Recently our congregation paused in worship to consecrate the new African American Ecumenical Hymnal–One Lord, One Faith, One Baptism for corporate worship. In thanking the Diaconate whose dedicated vision, energy, study and resources made the new hymnal available for use in our congregation, we also gave thanks for the wider ecumenical church–consisting of composers, poets, artists, editors, publishers and committee members whose tireless labor, under the guidance of the Spirit, brought the hymnal from conception to fruition.
While many Churches are storing away heavy hymnals in favor of popular praise and worship melodies on screens and handheld digital devices, Christian Fellowship is restoring church hymnody in our worship life with 21st century language set to traditional well-known tunes. The result of this restoration we believe will be not only a relevant “cultural memory bank” for future generations, but also a theologically rich vocabulary from which to worship, praise and speak about our God.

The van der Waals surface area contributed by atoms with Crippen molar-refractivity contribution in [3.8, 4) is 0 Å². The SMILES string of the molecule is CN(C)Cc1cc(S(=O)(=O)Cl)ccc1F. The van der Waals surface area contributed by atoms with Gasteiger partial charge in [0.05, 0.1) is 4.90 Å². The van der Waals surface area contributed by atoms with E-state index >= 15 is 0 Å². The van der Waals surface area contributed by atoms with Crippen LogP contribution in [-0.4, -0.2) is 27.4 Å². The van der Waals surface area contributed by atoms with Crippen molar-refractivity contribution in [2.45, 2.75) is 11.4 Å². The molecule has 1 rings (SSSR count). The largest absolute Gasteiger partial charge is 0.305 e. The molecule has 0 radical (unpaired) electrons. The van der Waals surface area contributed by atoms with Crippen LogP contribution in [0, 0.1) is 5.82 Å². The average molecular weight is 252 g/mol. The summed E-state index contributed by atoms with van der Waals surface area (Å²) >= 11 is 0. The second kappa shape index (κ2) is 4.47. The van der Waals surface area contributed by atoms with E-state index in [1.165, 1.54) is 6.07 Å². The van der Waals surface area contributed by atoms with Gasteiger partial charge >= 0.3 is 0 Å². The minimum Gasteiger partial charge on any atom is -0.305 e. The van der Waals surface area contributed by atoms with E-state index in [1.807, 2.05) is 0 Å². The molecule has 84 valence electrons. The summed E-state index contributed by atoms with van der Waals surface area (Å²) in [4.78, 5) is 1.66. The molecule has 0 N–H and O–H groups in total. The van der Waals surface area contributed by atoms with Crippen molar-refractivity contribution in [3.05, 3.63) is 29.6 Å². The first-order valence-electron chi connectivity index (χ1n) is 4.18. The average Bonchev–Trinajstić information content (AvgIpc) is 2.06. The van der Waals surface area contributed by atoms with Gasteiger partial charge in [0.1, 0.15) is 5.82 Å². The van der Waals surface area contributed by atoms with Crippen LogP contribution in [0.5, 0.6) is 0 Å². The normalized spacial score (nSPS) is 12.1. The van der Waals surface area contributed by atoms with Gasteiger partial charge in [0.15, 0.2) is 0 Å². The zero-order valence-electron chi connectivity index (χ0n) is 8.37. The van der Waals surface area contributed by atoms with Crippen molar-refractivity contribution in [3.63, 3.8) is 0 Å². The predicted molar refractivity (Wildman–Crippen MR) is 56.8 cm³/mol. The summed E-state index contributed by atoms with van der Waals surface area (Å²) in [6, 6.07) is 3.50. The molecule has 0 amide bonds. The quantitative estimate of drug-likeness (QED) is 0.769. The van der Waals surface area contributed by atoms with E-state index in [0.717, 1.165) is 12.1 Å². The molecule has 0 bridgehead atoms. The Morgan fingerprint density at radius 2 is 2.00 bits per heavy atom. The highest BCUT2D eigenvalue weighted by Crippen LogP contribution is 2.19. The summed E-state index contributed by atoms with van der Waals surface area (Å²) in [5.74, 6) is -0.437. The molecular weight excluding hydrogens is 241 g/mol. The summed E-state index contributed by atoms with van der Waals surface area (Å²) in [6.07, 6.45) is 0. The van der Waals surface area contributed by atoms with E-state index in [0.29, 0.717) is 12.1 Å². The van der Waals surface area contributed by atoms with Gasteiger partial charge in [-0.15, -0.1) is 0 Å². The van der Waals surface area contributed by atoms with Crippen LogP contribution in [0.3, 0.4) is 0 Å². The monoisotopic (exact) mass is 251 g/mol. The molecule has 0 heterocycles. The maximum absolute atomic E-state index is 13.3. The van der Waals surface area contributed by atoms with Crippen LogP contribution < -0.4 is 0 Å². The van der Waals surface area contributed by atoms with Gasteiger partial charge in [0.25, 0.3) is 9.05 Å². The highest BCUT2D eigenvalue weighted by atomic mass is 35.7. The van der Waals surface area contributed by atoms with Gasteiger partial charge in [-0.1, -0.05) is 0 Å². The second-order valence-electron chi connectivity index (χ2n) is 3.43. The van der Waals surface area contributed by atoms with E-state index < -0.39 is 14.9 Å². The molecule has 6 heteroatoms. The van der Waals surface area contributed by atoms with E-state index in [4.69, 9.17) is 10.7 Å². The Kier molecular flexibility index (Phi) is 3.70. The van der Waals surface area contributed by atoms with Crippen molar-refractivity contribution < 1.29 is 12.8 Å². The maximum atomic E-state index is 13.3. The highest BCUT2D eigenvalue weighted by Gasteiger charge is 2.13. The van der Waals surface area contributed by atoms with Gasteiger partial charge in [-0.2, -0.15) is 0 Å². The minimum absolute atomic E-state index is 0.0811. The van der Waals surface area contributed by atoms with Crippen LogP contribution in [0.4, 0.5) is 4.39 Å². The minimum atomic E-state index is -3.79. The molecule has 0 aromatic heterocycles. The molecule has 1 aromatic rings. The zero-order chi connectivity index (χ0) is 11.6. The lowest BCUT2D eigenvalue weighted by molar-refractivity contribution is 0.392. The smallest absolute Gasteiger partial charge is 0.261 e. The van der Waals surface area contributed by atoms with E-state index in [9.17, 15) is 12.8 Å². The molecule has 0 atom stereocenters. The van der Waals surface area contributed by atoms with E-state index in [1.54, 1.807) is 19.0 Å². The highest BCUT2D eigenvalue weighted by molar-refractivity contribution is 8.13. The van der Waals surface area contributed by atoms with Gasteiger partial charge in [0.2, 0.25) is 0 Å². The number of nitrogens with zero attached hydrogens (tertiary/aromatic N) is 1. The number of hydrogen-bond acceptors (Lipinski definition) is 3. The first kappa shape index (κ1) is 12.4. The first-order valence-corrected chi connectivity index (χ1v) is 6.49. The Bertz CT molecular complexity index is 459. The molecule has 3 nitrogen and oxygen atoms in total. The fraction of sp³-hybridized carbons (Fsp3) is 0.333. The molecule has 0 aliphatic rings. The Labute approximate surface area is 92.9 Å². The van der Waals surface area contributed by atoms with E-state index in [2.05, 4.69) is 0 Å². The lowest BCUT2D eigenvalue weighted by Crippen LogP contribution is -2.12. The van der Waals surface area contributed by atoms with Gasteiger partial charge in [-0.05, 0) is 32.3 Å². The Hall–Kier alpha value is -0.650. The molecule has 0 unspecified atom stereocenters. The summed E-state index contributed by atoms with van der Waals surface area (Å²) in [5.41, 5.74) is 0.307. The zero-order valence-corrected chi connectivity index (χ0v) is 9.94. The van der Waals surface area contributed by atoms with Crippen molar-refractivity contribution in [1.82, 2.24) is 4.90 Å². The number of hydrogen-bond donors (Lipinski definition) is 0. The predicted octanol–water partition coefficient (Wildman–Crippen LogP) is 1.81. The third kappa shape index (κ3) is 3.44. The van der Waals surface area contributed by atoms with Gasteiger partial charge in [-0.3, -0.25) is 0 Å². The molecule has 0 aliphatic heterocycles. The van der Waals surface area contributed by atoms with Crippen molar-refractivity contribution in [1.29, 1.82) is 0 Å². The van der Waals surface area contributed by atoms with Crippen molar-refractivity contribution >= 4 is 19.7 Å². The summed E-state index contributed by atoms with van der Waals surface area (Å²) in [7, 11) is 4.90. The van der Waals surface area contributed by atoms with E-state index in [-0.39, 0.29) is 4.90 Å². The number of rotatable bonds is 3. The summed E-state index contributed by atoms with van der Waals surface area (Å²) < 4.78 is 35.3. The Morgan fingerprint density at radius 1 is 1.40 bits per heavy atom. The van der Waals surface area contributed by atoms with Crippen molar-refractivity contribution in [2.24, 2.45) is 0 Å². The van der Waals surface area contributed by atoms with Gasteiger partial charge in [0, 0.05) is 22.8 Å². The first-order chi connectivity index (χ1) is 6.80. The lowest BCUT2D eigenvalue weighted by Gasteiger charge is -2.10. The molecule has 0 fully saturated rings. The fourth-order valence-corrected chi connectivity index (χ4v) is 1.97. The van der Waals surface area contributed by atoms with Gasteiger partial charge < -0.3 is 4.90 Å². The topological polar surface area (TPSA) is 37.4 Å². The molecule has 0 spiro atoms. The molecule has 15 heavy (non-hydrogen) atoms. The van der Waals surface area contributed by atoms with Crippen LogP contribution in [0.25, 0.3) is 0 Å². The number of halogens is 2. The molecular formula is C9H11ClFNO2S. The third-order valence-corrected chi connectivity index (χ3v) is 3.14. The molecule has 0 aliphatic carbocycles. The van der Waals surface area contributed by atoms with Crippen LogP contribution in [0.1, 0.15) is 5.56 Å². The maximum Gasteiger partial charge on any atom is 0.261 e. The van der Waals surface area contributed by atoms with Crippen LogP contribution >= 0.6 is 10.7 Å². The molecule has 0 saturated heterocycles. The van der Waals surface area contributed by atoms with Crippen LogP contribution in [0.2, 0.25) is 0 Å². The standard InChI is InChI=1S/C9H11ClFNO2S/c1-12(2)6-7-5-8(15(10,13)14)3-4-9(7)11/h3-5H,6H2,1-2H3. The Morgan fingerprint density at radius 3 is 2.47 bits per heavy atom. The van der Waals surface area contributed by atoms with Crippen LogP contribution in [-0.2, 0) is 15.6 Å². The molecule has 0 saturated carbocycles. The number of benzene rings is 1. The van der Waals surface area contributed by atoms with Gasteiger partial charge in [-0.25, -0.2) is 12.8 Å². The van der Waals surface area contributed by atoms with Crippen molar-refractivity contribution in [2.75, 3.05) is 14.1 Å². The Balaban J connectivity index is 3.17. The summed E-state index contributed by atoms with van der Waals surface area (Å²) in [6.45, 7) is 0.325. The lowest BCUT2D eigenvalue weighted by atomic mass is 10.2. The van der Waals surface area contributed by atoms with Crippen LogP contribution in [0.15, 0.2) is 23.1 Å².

While it is imperative that the church not only have a rich theological vocabulary shaped in part by neatly packed, theologically robust church hymns–there is a clear recognition that the language and musical style of most standard church hymns often date an already ancient institution as less than relevant for our time. To correct this, Dr. James Abbington of the Candler School of Theology at Emory University brought together a richly diverse Core Committee who worked very hard to ensure that this new African American Ecumenical Hymnal contained diverse styles and genres, including traditional ecumenical hymns, contemporary texts written for the twenty-first-century church, praise and worship selections, music from Taizé, choral responses, responsorial psalmody, traditional and contemporary gospel music, and Negro spirituals.
While the hymnal does not adequately address the question of inclusive language, it is a beautiful refresh to the nearly 25 year African American Heritage Hymnal seen in many Black Churches today. This hymnal, featuring a golden ankh debossed on its cover, will be a welcomed aid for 21st century Black Churches who want to stir people’s hearts, instruct their minds, and strengthen their spirits in ways that 7-11 songs cannot.